Lead is a heavy metal that has been linked to a number of health problems, most notably, neurological conditions. According to the Centers for Disease Control (CDC), in at least four million households, children are being exposed to high levels of lead. And yet, no safe blood level in children has been identified, which means that even at low exposure there are health risks.

In a recent study published in the Public Library of Sciences ONE journal, researchers found that even very low lead levels were associated with obesity in mice whose mothers had been exposed to it.

“The data support the obesogen hypothesis that toxicant exposures in the womb contribute to the higher rate of obesity,” noted Dana Dolinoy, PhD, lead researcher.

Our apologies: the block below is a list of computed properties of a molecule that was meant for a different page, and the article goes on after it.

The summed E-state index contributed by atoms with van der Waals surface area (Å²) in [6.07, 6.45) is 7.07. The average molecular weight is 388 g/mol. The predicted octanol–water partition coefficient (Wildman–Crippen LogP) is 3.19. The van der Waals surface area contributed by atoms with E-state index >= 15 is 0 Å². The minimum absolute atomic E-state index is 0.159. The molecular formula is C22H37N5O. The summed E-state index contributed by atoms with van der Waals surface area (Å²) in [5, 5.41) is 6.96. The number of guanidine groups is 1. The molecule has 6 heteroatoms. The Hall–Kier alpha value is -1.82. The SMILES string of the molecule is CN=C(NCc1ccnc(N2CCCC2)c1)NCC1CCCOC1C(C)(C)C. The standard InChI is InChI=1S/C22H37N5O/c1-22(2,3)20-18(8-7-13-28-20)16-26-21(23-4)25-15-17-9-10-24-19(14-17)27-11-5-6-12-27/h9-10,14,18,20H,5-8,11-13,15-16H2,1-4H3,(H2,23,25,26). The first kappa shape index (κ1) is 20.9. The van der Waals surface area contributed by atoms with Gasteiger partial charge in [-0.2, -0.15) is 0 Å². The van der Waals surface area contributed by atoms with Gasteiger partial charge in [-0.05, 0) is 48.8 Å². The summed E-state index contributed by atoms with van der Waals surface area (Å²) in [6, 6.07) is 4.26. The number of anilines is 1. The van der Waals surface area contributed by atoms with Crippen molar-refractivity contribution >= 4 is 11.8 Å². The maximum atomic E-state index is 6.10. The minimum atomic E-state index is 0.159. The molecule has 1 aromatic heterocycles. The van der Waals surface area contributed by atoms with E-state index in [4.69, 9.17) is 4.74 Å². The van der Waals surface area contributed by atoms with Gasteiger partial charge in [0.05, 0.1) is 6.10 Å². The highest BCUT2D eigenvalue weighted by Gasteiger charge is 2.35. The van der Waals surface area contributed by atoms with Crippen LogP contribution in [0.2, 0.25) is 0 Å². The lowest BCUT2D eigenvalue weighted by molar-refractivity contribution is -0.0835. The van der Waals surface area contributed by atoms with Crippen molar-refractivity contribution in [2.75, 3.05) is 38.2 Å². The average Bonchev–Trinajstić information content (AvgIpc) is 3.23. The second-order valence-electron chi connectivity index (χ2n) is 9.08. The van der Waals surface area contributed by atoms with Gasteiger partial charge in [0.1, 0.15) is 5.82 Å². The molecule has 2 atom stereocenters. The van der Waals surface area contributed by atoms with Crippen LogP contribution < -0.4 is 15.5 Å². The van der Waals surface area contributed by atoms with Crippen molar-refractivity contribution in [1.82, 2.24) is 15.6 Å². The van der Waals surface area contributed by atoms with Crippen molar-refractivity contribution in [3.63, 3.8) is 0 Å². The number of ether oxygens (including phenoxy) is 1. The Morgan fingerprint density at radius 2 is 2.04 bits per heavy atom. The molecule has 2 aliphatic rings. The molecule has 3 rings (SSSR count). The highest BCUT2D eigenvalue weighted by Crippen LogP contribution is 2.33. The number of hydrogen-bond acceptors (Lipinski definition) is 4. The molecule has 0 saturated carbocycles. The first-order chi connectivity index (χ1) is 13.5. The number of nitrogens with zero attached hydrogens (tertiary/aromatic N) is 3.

Until now, lead has not been thought of as an obesogen, or a compound that alters metabolic processes and predisposes some people to weight gain. Common obesogens are endocrine disrupting chemicals such as bisphenol A and phthalates. But this study shows that a mother’s exposure—even before pregnancy—plays a role on her offspring’s obesity risk. Notably, males were more affected than females in the study.

Christopher Faulk, PhD, lead researcher, was surprised by the results. “To see that the level I and others have considered very low has such statistical significance in this study is alarming. There is no minimum safe level for lead. Our study really supports this,” he stated.

Lead still exists in older homes, as the CDC research illustrates. It is also found in air, water, soil, food, and in some consumer products. For ways to reduce your child’s lead exposure, read this.